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The Practical Employer

10 Key Elements of Any Data Security Policy to Safeguard Your Company

A data security policy will not be worth the paper on which it’s written if you don’t train your employees on what it means and how it operates in practice

I recently told you that small businesses (less than 250 employees) suffered 31 percent of last year’s cyberattacks. What can you do to best protect your business (of any size) to repel an attack? Let me introduce you to the data security policy, an essential component of any employee handbook now, and likely forever.

What should an effective data security policy contain? Consider 1) consulting with a knowledgeable cybersecurity attorney; and 2) including these 10 components (c/o me, Travelers, and the U.S. Small Business Association):

  1. Safeguard Data Privacy: Employees must understand that your privacy policy is a pledge to your customers/vendors/etc. that you and they will protect their information. Employees should only use data in ways that will keep customer identity and the confidentiality of information secure.
  2. Establish Password Management: A policy mandating complex passwords, changed regularly, is required for any workers who will access corporate resources.
  3. Consider Two-Factor Authentication: Consider requiring multi-factor authentication that requires additional information (i.e., an additional pass-code delivered to a designated secondary device) beyond a password to gain entry.
  4. Govern Internet Usage: Each organization must decide how employees can and should access the internet, which balances employee productivity against corporate security concerns.
  5. Manage Email Usage: Many data breaches result from employee misuse of email, which results in the loss/theft of data or the accidental downloading of viruses, malware, or ransomware. You need standards on the use of emails, message content, encryption, and file retention. Moreover, do not forget to train your employees on how to detect and deflect phishing attempts.
  6. Govern and Manage Company-Owned Mobile Devices: Organizations that provide mobile devices for employee use need a formal process to help ensure that any use is secure. A good starting point? Requiring the same password protection as non-mobile devices, and a mobile device management infrastructure that lets you remote wipe a device if it’s lost or stolen.
  7. Establish an Approval Process for Employee-Owned Mobile Devices: Ownership of smartphones has reached a critical mass.  A “Bring Your Own Device” program is no longer an option, but should be required. If employees are going to bring personal devices into the workplace, and use them to connect to your network, you need to deploy reasonable policies to govern their use and protect your network and security, instead of ignoring the issue or instituting prohibitions that employees will ignore anyway.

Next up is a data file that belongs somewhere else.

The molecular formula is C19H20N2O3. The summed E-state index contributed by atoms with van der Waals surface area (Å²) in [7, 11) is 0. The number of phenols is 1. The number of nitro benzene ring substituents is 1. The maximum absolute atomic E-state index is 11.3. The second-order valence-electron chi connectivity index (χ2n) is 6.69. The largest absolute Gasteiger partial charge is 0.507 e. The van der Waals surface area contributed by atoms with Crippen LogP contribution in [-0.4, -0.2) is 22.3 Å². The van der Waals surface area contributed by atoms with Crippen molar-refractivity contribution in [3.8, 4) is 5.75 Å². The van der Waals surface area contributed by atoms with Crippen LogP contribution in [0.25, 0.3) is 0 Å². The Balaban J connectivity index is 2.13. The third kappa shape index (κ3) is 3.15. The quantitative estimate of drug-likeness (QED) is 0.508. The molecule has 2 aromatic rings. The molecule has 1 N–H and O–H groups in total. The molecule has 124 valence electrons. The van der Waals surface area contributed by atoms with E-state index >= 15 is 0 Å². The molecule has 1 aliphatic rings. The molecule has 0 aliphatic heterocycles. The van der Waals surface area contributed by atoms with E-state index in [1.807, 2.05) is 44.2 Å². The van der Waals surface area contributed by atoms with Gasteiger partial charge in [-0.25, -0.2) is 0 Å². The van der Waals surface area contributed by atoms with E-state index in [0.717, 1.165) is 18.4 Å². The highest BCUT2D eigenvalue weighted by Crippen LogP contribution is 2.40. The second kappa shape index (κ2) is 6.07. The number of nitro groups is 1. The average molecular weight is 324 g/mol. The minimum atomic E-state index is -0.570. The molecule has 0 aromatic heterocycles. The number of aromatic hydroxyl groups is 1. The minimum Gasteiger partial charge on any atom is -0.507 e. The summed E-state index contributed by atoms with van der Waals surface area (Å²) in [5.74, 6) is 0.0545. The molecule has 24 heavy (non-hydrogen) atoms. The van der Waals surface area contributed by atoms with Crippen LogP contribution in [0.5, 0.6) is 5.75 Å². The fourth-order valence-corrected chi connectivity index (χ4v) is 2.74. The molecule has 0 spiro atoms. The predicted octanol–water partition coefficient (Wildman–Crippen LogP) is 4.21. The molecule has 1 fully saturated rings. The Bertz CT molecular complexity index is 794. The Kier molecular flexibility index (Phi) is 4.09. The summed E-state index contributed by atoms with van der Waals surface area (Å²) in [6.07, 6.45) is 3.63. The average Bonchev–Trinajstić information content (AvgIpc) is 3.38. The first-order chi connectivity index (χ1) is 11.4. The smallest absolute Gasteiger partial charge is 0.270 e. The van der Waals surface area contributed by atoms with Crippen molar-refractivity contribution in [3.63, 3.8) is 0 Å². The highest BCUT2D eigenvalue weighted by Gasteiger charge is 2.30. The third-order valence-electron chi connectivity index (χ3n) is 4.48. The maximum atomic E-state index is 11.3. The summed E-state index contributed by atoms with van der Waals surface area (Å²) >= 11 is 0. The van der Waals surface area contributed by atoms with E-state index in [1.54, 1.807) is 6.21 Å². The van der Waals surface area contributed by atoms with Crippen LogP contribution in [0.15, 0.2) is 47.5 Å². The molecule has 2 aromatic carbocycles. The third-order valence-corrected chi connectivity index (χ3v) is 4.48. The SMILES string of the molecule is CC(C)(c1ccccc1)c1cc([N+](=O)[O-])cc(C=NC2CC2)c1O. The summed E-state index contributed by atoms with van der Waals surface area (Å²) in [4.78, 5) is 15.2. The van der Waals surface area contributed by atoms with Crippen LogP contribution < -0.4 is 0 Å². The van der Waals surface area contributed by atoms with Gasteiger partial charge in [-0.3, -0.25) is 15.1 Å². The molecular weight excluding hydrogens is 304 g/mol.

8. Govern Social Media: All users of social media need to be aware of the risks associated with social media. Social media presents a real risk of corporate breaches of confidentiality. It is easy to tell your employees, “Think before you click.” Yet, 76 percent of the Inc. 500 lack a social media policy for their employees, and 73 percent of all employers conduct no social media training. If you aren’t educating your employees about the risks and benefits of social media, both in and out of the workplace, you are not only missing a golden opportunity, but you also leaving yourself exposed to breaches of confidentiality and other snafus.
  9. Oversee Software Copyright and Licensing: Software usage agreements oblige organizations to adhere to their terms, and you should make employees aware of any software use restrictions. Also, employees should not download and use software that has not been reviewed and approved by the company (some of which could expose the company to viruses, malware, or ransomware).
  10. Report Security Incidents: Finally, all of the above goes out the window if your employees do not know and understand when and how to report a security breach, and how and when to report malicious viruses, malware, or ransomware in the event it is inadvertently imported. All employees must know how to report security incidents and what to do to mitigate any damage.

As is the case with any policy, a data security policy will not be worth the paper on which it’s written if you don’t train your employees on what it means and how it operates in practice. Data breaches are not an if issue, but a when issue. You will be breached; the only question is when it will occur. While you cannot prevent a data breach from occurring, you can and should train your employees to sure up any knowledge gaps that further opens the risk they inadvertently pose.

Jon Hyman is a partner at Meyers, Roman, Friedberg & Lewis in Cleveland. Comment below or email editors@workforce.com. Follow Hyman’s blog at Workforce.com/PracticalEmployer.